In about three weeks, East County Fire and Rescue will be operating with three fewer firefighters.
Following approval of the 2015 budget on Nov. 18, East County Fire and Rescue commissioners issued layoff notices for three firefighter positions.
The positions have been funded for the past three years through a Federal Emergency Management Agency Staffing for Adequate Fire and Emergency Response grant, which runs out at the end of this year. It would have required an additional $208,000 to continue to employ those firefighters.
“I wish I had better news in terms of available revenue and I certainly wish we had better news in terms of what we might do with the SAFER grant firefighters,” said Chief Scott Koehler.
According to the Clark County Assessor’s Office, the district can expect to see a 7.51 percent increase in tax revenue in 2015. Projections call for $1.79 million, which is up $95,500 from 2014.
However, a number of additional expenses — ranging from increasing vehicle maintenance costs to funding required by Clark County to purchase a new radio system — quickly eats up most of that increase.
“On the one hand, tentatively we get a little more income than we did last year,” Koehler said. “But on the other hand, our SAFER grant money is gone and some of our other revenues have diminished remarkably — timber tax being one of them. We’ve been delaying maintenance and it’s starting to show.
“As much as I’d like to keep all three firefighters, as much as I’d like to do something definitive about our apparatus, as much as I’d like to make sure the stations don’t deteriorate, we don’t have the money to do that and that’s a result of a downturn in the economy over many years,” he continued. “As we climb our way out of the economic downturn, we are doing the best we can to keep things rolling. It’s not where I’d like to be, but I think it’s the best we can do.”
The $2.55 million 2015 budget includes $640,315 in salary costs for six full-time firefighters, two full-time chief officers and one full-time office manager. There is also $154,589 to support the wages of five part-time firefighters.
These numbers include a cost of living adjustment for all full- and part-time ECFR employees of 2.6 percent — equal to approximately $15,421.
In addition, the six full-time ECFR employees represented by the International Association of Fire Fighters Local 2444 will also receive an additional 7 percent raise, per the one year contract that was also approved by the ECFR commission Nov. 18. The impact to the budget will be approximately $18,300.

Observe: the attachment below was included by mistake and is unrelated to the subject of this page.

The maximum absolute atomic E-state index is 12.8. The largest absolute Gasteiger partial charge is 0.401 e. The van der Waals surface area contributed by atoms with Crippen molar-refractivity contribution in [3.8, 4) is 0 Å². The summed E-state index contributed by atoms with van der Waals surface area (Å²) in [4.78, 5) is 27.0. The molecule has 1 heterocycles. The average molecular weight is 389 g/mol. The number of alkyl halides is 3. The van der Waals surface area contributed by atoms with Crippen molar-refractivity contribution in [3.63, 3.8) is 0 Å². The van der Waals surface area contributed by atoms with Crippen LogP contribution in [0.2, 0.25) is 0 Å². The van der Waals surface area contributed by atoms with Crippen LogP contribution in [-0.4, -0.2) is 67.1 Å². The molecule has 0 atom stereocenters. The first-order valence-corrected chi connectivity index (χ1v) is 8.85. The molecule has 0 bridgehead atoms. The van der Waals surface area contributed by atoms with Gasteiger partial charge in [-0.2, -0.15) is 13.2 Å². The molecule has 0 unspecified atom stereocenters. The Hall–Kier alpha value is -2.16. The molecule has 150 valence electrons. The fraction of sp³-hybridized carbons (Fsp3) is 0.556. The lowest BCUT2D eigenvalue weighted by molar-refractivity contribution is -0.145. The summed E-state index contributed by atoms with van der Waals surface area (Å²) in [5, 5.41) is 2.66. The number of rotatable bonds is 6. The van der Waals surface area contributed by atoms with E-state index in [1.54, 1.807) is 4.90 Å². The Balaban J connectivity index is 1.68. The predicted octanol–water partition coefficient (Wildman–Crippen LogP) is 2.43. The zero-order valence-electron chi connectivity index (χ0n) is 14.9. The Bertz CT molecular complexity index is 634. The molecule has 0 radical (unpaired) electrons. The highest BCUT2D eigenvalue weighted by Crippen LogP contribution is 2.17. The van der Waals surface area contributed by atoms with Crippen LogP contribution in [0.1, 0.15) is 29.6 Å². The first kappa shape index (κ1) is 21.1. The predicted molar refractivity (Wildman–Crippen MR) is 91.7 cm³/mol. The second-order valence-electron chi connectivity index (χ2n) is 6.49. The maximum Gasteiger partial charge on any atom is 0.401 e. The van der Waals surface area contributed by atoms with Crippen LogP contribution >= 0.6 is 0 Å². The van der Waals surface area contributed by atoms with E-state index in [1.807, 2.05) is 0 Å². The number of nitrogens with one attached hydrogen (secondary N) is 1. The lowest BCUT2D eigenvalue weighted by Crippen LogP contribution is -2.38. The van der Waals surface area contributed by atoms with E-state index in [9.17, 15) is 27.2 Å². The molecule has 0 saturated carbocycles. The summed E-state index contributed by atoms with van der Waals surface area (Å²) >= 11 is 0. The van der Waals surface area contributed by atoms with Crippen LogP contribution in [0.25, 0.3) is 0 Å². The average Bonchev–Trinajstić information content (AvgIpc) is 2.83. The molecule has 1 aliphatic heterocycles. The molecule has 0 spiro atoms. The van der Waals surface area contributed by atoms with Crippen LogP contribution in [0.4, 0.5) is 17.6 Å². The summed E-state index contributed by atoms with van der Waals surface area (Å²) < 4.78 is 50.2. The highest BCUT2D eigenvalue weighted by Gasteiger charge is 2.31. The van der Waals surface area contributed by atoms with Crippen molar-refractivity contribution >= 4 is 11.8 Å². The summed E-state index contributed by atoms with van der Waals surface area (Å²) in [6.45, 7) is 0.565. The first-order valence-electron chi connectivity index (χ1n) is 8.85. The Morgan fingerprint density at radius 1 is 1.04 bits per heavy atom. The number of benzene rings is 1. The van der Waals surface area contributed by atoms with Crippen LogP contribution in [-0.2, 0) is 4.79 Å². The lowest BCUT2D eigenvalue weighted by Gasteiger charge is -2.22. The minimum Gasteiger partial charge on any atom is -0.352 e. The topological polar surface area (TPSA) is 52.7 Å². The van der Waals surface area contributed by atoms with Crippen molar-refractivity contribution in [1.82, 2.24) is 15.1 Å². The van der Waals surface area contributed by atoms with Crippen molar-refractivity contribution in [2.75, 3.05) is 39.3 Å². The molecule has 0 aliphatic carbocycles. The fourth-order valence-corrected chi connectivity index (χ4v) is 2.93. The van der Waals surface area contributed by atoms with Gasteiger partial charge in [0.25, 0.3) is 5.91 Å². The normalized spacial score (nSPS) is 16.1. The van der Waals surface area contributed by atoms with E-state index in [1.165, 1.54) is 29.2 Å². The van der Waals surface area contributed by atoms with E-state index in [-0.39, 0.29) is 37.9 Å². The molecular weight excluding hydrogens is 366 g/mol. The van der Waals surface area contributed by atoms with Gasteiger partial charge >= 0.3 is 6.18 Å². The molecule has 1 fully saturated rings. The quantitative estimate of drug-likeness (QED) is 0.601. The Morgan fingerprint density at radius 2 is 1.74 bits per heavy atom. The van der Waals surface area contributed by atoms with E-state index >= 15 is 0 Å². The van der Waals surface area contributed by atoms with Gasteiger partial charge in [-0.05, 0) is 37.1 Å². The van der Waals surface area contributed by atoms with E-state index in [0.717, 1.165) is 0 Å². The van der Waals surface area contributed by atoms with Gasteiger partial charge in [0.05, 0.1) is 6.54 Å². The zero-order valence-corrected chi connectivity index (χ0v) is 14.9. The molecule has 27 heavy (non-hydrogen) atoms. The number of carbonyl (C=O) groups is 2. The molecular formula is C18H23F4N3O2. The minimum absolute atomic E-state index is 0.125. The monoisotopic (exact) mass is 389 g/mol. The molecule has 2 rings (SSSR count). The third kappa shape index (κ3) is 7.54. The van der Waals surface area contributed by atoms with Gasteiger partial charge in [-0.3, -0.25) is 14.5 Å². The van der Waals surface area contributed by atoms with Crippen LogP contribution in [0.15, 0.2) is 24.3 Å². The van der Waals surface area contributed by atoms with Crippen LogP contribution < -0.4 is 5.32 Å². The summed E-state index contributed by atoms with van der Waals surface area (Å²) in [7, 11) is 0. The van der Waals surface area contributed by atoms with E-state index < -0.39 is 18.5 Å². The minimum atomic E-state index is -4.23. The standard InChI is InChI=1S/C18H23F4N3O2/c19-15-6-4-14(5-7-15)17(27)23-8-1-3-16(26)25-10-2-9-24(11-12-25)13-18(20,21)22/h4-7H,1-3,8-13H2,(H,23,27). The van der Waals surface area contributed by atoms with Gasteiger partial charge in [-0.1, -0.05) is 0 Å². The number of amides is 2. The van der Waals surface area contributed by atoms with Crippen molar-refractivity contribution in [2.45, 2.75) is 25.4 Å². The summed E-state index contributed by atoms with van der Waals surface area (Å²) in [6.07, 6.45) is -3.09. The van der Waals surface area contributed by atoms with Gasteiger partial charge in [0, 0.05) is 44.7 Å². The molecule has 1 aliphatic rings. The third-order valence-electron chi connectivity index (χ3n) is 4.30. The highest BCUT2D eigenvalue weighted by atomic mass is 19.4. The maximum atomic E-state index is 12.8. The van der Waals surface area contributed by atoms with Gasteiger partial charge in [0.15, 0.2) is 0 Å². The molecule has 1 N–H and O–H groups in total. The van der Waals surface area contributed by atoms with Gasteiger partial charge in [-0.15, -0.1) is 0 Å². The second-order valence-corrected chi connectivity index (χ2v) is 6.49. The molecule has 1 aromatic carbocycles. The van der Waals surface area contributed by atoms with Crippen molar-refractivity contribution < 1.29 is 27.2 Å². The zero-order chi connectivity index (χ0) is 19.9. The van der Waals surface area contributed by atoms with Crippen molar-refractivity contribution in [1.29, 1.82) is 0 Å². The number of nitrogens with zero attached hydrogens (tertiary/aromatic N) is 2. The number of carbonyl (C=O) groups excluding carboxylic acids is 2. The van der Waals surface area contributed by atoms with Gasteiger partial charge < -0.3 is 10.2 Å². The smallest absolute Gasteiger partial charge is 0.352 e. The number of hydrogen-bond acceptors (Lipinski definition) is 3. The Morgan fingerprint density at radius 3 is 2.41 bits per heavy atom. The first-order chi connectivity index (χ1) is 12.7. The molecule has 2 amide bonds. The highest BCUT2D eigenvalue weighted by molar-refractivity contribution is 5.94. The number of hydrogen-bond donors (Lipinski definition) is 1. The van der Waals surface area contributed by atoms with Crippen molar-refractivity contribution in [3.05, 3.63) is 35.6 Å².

According to Adam R. Brice, IAFF Local 2444 president, the three positions in jeopardy were a priority during contract talks with district officials.
“Our goal going into the negotiations was to save the SAFER grant jobs,” he said. “The labor group would have been willing to concede quite a few gains that we made, if that was allowed to happen. But we were told there was no way.”
The union and the district then agreed to look at how ECFR paid firefighters’ wages compared to those of similar sized fire departments in Washington.
Brice said that when held up against four other departments, ECFR was 23 percent behind in salaries.
“There was a significant difference,” he said.
According to Brice, the union is still concerned about those now eliminated jobs.
“In the future, we are looking at any possible options when it comes to our ability to save the three SAFER grant positions, including evaluating the gains that we made, and the potential that those gains could help save positions,” he said.
The new union contract also stipulates that ECFR pays 100 percent of the cost of represented employees’ insurance premiums and 90 percent of the cost of eligible dependants’ insurance premiums.
In recent weeks, commissioners have discussed ways to potentially trim expenses and increase revenues. Ideas included eliminating one of the district’s paid chief positions, selling one or more of its six fire stations and eliminating some smaller expenses.
In the end, the approved budget did not reduce any administrative positions, but did include a reduction in commissioners’ meals, lodging and tuition expenses — from $5,500 to $2,700.
Currently, ECFR’s nine full-time and five part-time paid firefighters, along with approximately 50 volunteers, provide fire protection and emergency medical service response to the 10,000 residents who live within the 60 square miles of unincorporated areas that are north of and east of the cities of Camas and Washougal.
The district responded to 826 calls in 2013, 917 in 2012 and 888 in 2011.
Koehler said the impact of losing the three positions, which will occur as of Dec. 15, will be that there will be one less person to cover each shift.
“We will be more dependent on our college interns to help us maintain a presence. We will be dependent on part-timers to help us staff during the day. We will be asking the volunteers to do their part and then some to try to keep us whole at night,” he said. “The truth of the matter is, if we end up short on staffing then we will have to consider whether or not to cut back at [Mount Norway] Station 94.”
The majority of ECFR’s calls are responded to from Station 91 in Fern Prairie, making that facility’s staffing a priority.
“Can I guarantee you that Station 94 will be open 365 days next year? I cannot. Will we be empty 365 days next year? No, we will not. It will be somewhere in the middle,” Koehler said. “It will vary day-to-day, based on staffing.”